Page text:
This post was delayed due to being illegally written on my work laptop

   

“The city’s ok, but the architecture’s a little Gaudi…” OMG architectural pun FTW


Scarcely a week since I was enjoying the exotic luxury of a Dutch desk, I’ve returned from yet another business trip, this time to the much more envy-inducing city of Barcelona. Even packing my bag, I knew things would be different. This time, I would need nothing more than two thin cotton dresses, heavy-duty suncream and some unspeakably elegant beaded designer sandals – well, I managed to provide the first two at least. And yes, arriving in Barcelona was pretty much the sexiest thing ever; the spiky palm trees decking the airport’s outer terrace, the airbus ride past traditionally styled casas, walking to the office under scrolled and leafy balconies…

And my god is it a cool place. The city is so good-looking you want to keep it a secret from your parents. There are arches and alleys and cupolas and churches and statues and plazas crammed among streets so dense and knitted that it only takes three minutes to get lost even walking in a straight line. Everybody has that despicable mediterranean glow of abundant health, relaxation and gorgeousness. I’d love to say that I had much time to explore, see the famous Gaudi buildings (seriously, if you don’t get the pun now then shame on you), indulge in a few piping hot tapa, but unfortunately it was a business trip, and unfortunately business never sleeps. My bus ride to the office had to serve as a tour because within moments I was back at a desk on my laptop arranging meetings and drafting spreadsheets and taking minutes. (Counting them, too…) The day was consumed with meetings and as soon as everyone else clocked off to go to the beach for a lazy beer by the waves, I had to begin my other work that had been postponed for all the meetings.

Infuriatingly, I didn’t even get a chance to sample any Spanish delicacies because my savvy Spanish colleagues took us to a pizzeria for lunch – seriously? Even the North Koreans have pizzerias! – and for dinner, wait for it…a Mexican restaurant, so we could eat quasi-Hispanic food three metres away from a place selling quiveringly fresh seafood tossed in yellow rice with spicy glumptious chorizo. Bastards. The  hostel I was booked in was a flavourless white plastic box serving nothing but cornflakes and melon for breakfast and by the time it got to lunch on the last day I was so angry I went out and got the first actual Spanish speciality I could lay my hands on. This came from an amazing charcuteria selling beautiful cured meats and offering a special ‘snack’ of cubes of some of their most resinous Iberico in little cones of birch-tree bark with a packet of grissini. So at least that was something.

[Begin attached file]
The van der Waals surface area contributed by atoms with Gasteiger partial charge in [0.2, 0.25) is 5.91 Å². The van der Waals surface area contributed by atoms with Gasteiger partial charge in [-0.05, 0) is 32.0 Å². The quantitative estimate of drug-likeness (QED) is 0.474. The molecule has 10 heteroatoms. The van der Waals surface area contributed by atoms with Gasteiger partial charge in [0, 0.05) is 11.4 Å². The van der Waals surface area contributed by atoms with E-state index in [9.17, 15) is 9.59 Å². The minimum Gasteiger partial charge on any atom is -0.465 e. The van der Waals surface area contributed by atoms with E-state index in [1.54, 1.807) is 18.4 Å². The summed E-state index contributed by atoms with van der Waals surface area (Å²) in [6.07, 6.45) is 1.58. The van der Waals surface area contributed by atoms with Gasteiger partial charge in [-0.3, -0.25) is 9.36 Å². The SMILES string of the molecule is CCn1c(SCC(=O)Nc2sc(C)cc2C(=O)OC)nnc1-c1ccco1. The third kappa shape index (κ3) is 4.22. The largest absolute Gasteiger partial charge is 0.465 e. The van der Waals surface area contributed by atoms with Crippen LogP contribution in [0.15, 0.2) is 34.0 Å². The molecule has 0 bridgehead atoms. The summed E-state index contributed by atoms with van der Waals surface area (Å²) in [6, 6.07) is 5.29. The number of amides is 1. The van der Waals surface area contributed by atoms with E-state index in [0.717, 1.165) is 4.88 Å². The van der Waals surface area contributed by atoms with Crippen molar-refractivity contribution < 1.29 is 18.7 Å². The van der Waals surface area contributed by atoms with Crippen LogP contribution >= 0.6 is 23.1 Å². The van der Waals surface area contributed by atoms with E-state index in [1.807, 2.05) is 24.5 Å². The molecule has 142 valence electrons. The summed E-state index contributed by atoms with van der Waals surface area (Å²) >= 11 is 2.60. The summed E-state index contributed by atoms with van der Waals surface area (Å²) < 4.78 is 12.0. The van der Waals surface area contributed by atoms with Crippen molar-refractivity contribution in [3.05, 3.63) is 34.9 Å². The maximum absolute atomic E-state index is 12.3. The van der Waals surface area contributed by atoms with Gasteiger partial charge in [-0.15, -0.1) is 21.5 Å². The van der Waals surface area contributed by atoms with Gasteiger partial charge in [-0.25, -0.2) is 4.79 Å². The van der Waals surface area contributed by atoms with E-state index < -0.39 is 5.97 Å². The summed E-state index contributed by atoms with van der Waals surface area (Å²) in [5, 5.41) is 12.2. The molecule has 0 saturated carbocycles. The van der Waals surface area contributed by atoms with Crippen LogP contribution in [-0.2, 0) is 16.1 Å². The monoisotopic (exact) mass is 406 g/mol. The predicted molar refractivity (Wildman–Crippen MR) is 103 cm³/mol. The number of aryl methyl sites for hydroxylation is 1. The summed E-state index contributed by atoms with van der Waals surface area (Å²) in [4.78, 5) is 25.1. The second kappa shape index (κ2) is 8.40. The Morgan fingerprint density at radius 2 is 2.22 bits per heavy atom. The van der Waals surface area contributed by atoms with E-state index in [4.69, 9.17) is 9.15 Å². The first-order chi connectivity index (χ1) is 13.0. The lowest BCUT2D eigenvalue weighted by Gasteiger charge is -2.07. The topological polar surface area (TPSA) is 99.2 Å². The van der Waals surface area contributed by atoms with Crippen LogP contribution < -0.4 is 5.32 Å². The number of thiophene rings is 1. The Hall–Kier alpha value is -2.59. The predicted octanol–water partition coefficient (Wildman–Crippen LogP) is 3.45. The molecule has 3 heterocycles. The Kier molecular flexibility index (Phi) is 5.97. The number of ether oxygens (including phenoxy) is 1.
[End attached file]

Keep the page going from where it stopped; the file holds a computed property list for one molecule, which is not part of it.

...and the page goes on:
Apparently my colleagues went for fondue. What is wrong with them?!?!!!one!


But that’s enough complaining, because I did at least see enough of Barcelona to know that I simply have to go back. It is, frankly, stunning. I was so captivated by the fronts of all the buildings that I accidentally stomped all over a small girl in the street because I wasn’t looking where I was going. She didn’t understand my profuse apologies because I don’t speak much Spanish (I suppose I could have thanked her for her company, or wished her to have a nice day). The sun was casting a luxurious sticky yellow warmth over the sandy-coloured streets. Every new blink of an eye may as well have been a shutter-frame closing on a postcard photoshoot.

And that is all very interesting, because the whole time I was absorbing this place, I was asking myself two questions: “Why the bloody hell didn’t I move here?!” and “Actually, why do I not want to?” There’s no family or husband or pesky stuff like that forcing me to stay in Berlin so I could happily hop over to Barca at a moment’s notice and set up shop. So why doesn’t it call to me in the same way that Berlin does, that city that makes me grin like a small child high on Smarties?

And the more time I spent in the city, blasted by the deafening noise that barged in through the office windows, sprinting across scary quadruple-carriageways, and injuring vulnerable infants, I knew exactly why. Barcelona is wonderful and vibrant and exciting, but it is completely nuts. Not in the lovably-insane sense like Berlin, but in the frantic I’ve-had-three-lines-of-coke-and-a-couple-of-E’s kind of way. The streets are wild, the building works harsh, the streets narrow and humming. There’s no air, no peace, no…space. No time to relax. No room to breathe. It’s thrilling for a day, but a headache for a life; for my life, at least. I love Berlin for its wide and quiet streets, for the fact that its main tourist-street is startlingly placid all the time, for the fact that it feels like every other real capital city having a day off. The balconies still overflow with plants like in Barcelona, but softly, like clusters of coral, rather than wildly, like an hobbit’s afro. I guess the fact is that I’m still a country lass at heart; Barcelona and Berlin are both big cities, but Barcelona is just too much city for me.

Rose T

Jill of all trades: writer, illustrator, designer, editor, web designer, craft maniac

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